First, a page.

MARCH 5, 2001
Schumacher calls for safety review
Schumacher has urged the sport's governing body to make further safety improvements following the death of race marshal Graham Beveridge at Albert Park on Sunday.
Beveridge was killed after being hit by debris from Jacques Villeneuve's crashing British American Racing car on lap five of the race. Beveridge, 52, is believed to have been hit by a wheel from the car, but investigations are yet to be concluded.
"I think the problem is obvious," said Schumacher, who won the season-opener in Australia. "The FIA will look very intensively at it, as they have done since Monza. I am sure they will act in the right way.
"If we, the drivers from the Grand Prix Drivers' Association (GPDA) can help, we will. But on the other hand, if you are honest, there is no area in life where you can be 100 per cent safe. That is the way it is.
"We very much regret what has happened and I want to send my condolences to the man and his family, as do all the drivers. I know that at this circuit, Albert Park, there are high safety fences, but we have to try and improve things more and more."
Beveridge was killed five races after fire marshal Paolo Gislimberti lost his life when he was hit by a wheel from Pedro de la Rosa's Arrows after a crash at the start of the Italian Grand Prix in September.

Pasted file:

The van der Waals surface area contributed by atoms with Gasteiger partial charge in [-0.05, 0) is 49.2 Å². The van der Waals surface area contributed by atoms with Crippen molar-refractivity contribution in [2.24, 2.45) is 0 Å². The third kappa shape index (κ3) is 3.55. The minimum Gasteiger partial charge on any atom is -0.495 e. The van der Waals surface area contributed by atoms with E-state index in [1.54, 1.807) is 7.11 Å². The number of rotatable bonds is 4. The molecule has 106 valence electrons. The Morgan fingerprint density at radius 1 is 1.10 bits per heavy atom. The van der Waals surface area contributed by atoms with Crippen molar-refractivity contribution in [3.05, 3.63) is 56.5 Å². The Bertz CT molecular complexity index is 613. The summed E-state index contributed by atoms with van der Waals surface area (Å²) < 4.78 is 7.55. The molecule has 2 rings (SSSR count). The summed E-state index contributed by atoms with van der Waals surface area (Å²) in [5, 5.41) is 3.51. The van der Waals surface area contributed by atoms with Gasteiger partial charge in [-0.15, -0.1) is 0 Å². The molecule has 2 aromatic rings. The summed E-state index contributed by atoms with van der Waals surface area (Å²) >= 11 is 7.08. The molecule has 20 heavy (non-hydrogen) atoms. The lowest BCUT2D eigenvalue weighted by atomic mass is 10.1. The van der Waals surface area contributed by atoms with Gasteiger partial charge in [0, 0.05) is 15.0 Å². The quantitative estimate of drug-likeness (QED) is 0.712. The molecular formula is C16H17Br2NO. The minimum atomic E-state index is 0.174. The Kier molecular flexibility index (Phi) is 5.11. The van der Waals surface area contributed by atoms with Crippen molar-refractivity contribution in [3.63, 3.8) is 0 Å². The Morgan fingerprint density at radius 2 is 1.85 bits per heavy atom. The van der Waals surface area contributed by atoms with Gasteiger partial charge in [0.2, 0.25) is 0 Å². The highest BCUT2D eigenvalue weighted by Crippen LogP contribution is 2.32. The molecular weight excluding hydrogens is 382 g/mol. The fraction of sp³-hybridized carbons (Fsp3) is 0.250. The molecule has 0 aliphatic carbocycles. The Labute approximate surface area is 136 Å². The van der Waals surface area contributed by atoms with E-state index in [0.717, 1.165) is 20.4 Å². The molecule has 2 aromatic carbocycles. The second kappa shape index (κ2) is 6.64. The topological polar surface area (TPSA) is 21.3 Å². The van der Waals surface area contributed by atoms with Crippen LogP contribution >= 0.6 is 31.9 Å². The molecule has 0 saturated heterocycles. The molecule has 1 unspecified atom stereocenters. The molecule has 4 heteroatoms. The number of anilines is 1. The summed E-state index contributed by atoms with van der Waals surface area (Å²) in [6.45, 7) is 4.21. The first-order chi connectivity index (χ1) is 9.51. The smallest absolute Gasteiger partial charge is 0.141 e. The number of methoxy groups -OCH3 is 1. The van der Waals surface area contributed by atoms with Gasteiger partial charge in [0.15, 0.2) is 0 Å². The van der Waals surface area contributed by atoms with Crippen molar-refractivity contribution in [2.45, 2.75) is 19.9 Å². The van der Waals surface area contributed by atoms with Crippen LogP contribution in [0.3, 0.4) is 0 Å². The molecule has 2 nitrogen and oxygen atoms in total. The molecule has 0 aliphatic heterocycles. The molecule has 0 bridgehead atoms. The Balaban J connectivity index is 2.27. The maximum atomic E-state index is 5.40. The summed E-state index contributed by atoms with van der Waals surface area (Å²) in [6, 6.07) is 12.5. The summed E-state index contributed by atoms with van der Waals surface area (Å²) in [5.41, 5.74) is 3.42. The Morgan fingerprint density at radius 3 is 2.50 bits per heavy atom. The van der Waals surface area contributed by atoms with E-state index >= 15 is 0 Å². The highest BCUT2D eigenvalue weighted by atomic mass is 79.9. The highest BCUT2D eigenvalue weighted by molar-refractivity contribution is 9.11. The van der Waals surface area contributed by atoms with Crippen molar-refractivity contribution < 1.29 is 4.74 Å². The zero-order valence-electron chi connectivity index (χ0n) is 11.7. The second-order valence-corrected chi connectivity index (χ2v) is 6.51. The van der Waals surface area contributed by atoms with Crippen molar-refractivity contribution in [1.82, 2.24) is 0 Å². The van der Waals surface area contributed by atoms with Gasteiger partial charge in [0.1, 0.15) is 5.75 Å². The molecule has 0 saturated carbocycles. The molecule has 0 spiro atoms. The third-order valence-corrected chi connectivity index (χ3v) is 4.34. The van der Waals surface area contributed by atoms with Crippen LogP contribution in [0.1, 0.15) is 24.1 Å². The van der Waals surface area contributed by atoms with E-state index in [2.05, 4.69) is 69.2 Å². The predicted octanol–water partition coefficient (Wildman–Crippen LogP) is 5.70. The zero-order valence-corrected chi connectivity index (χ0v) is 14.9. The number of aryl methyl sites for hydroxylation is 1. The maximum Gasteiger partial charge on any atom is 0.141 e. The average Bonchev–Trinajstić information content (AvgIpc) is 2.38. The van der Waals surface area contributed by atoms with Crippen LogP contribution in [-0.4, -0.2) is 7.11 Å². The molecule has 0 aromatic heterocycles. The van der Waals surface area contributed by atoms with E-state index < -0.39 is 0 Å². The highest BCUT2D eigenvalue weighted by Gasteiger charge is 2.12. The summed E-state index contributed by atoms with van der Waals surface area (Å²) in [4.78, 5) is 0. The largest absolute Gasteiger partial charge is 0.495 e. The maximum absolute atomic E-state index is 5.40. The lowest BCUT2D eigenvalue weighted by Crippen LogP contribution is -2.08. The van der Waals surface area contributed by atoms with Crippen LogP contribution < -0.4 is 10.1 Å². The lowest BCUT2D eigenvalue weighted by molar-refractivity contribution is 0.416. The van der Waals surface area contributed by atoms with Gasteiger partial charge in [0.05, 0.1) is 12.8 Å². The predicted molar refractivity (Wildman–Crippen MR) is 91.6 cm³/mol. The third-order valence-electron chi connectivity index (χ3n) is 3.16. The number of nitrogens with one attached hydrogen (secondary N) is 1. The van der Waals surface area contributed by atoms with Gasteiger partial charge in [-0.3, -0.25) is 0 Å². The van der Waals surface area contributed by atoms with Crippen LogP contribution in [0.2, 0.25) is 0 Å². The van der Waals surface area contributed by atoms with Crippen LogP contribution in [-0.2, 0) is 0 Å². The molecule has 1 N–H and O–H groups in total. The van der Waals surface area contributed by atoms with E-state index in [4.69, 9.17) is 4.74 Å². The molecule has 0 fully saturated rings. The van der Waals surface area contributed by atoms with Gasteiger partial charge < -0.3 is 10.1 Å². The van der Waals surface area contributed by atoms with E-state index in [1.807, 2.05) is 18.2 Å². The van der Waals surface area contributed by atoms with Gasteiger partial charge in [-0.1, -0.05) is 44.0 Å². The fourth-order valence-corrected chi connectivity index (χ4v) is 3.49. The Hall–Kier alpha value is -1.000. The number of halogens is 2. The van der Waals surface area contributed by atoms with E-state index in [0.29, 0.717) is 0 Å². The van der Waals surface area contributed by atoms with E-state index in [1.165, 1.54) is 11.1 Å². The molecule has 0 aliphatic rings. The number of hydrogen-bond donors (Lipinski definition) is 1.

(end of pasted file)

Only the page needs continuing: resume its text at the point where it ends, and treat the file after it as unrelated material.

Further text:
Sunday's tragedy occurred after Villeneuve crashed into the back of Ralf Schumacher's BMW-Williams and spun into a wall and fence at 150 mph. The BAR car sent debris flying through gaps in the fence, used by marshals to get onto the track quickly in the event of an accident.
New FIA regulations for this season stated that wheels must be connected to cars by two tethers which should keep it connected to the chassis in the event of a crash.
When Michael Schumacher crashed spectacularly in practice for the Australia race on Friday his wheels stayed connected by the tethers despite the car going through two barrel-rolls.
Ferrari technical director Ross Brawn said the FIA face a difficult task to make the sport safer and insisted it will be hard to ensure that wheels stay on cars in every crash.
"It is very difficult for me to comment on how we can make things safer," said Brawn. "There are things that have been done since last year at Monza. The extra security on wheels, for instance.
"You could see from Michael's accident on Friday that the wheels did not come off the car. But Villeneuve's impact was so severe. It is difficult to know what you could do."